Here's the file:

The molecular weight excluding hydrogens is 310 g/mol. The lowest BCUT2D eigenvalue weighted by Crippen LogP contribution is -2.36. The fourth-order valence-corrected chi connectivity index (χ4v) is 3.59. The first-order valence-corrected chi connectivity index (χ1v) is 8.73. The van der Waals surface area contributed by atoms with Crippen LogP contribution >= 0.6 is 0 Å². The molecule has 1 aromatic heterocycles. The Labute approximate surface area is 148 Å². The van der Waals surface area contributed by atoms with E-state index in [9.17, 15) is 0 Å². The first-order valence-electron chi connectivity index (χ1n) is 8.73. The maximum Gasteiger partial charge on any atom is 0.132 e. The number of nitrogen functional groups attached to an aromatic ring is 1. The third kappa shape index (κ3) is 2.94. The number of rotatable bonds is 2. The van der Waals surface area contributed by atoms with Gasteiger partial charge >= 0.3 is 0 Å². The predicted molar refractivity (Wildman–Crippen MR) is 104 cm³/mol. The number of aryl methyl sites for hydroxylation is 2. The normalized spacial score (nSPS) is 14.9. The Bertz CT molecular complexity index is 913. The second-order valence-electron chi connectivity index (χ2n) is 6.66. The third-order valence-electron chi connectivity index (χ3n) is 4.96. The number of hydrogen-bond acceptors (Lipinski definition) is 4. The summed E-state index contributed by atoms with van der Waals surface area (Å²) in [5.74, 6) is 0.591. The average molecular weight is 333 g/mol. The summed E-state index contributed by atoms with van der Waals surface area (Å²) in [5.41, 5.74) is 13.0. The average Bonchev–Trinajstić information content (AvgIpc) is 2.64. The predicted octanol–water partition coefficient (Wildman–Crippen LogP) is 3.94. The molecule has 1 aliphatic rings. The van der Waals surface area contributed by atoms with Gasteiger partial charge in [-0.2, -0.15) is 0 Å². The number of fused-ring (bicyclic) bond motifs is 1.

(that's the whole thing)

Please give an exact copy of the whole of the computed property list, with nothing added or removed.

The molecular weight excluding hydrogens is 310 g/mol. The lowest BCUT2D eigenvalue weighted by Crippen LogP contribution is -2.36. The fourth-order valence-corrected chi connectivity index (χ4v) is 3.59. The first-order valence-corrected chi connectivity index (χ1v) is 8.73. The van der Waals surface area contributed by atoms with Crippen LogP contribution >= 0.6 is 0 Å². The molecule has 1 aromatic heterocycles. The Labute approximate surface area is 148 Å². The van der Waals surface area contributed by atoms with E-state index in [9.17, 15) is 0 Å². The first-order valence-electron chi connectivity index (χ1n) is 8.73. The maximum Gasteiger partial charge on any atom is 0.132 e. The number of nitrogen functional groups attached to an aromatic ring is 1. The third kappa shape index (κ3) is 2.94. The number of rotatable bonds is 2. The van der Waals surface area contributed by atoms with Gasteiger partial charge >= 0.3 is 0 Å². The predicted molar refractivity (Wildman–Crippen MR) is 104 cm³/mol. The number of aryl methyl sites for hydroxylation is 2. The normalized spacial score (nSPS) is 14.9. The Bertz CT molecular complexity index is 913. The second-order valence-electron chi connectivity index (χ2n) is 6.66. The third-order valence-electron chi connectivity index (χ3n) is 4.96. The number of hydrogen-bond acceptors (Lipinski definition) is 4. The summed E-state index contributed by atoms with van der Waals surface area (Å²) in [5.74, 6) is 0.591. The average molecular weight is 333 g/mol. The summed E-state index contributed by atoms with van der Waals surface area (Å²) in [5.41, 5.74) is 13.0. The average Bonchev–Trinajstić information content (AvgIpc) is 2.64. The predicted octanol–water partition coefficient (Wildman–Crippen LogP) is 3.94. The molecule has 1 aliphatic rings. The van der Waals surface area contributed by atoms with Gasteiger partial charge in [-0.2, -0.15) is 0 Å². The number of fused-ring (bicyclic) bond motifs is 1.